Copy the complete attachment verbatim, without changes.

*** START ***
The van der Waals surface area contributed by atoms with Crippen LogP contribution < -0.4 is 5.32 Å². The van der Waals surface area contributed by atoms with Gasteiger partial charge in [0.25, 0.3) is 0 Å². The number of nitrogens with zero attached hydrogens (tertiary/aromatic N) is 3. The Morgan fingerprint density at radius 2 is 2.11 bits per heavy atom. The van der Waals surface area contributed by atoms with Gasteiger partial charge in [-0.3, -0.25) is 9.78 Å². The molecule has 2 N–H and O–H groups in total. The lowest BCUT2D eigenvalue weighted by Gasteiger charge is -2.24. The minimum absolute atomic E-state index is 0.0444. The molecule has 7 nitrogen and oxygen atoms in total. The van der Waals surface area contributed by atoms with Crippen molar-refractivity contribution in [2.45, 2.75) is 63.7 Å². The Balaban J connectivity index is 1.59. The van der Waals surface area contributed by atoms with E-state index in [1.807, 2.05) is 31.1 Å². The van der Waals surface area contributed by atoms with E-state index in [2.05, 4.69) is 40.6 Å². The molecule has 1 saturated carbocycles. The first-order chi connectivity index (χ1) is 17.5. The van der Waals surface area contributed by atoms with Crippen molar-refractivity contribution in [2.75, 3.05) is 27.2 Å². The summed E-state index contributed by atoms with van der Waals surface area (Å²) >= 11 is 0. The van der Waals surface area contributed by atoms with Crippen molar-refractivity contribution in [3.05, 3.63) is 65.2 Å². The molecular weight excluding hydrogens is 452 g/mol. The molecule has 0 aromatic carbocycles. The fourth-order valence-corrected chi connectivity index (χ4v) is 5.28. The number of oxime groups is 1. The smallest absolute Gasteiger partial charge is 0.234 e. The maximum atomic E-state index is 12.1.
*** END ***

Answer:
The van der Waals surface area contributed by atoms with Crippen LogP contribution < -0.4 is 5.32 Å². The van der Waals surface area contributed by atoms with Gasteiger partial charge in [0.25, 0.3) is 0 Å². The number of nitrogens with zero attached hydrogens (tertiary/aromatic N) is 3. The Morgan fingerprint density at radius 2 is 2.11 bits per heavy atom. The van der Waals surface area contributed by atoms with Gasteiger partial charge in [-0.3, -0.25) is 9.78 Å². The molecule has 2 N–H and O–H groups in total. The lowest BCUT2D eigenvalue weighted by Gasteiger charge is -2.24. The minimum absolute atomic E-state index is 0.0444. The molecule has 7 nitrogen and oxygen atoms in total. The van der Waals surface area contributed by atoms with Crippen molar-refractivity contribution in [2.45, 2.75) is 63.7 Å². The Balaban J connectivity index is 1.59. The van der Waals surface area contributed by atoms with E-state index in [1.807, 2.05) is 31.1 Å². The van der Waals surface area contributed by atoms with E-state index in [2.05, 4.69) is 40.6 Å². The molecule has 1 saturated carbocycles. The first-order chi connectivity index (χ1) is 17.5. The van der Waals surface area contributed by atoms with Crippen molar-refractivity contribution in [2.75, 3.05) is 27.2 Å². The summed E-state index contributed by atoms with van der Waals surface area (Å²) >= 11 is 0. The van der Waals surface area contributed by atoms with Crippen molar-refractivity contribution in [3.05, 3.63) is 65.2 Å². The molecular weight excluding hydrogens is 452 g/mol. The molecule has 0 aromatic carbocycles. The fourth-order valence-corrected chi connectivity index (χ4v) is 5.28. The number of oxime groups is 1. The smallest absolute Gasteiger partial charge is 0.234 e. The maximum atomic E-state index is 12.1.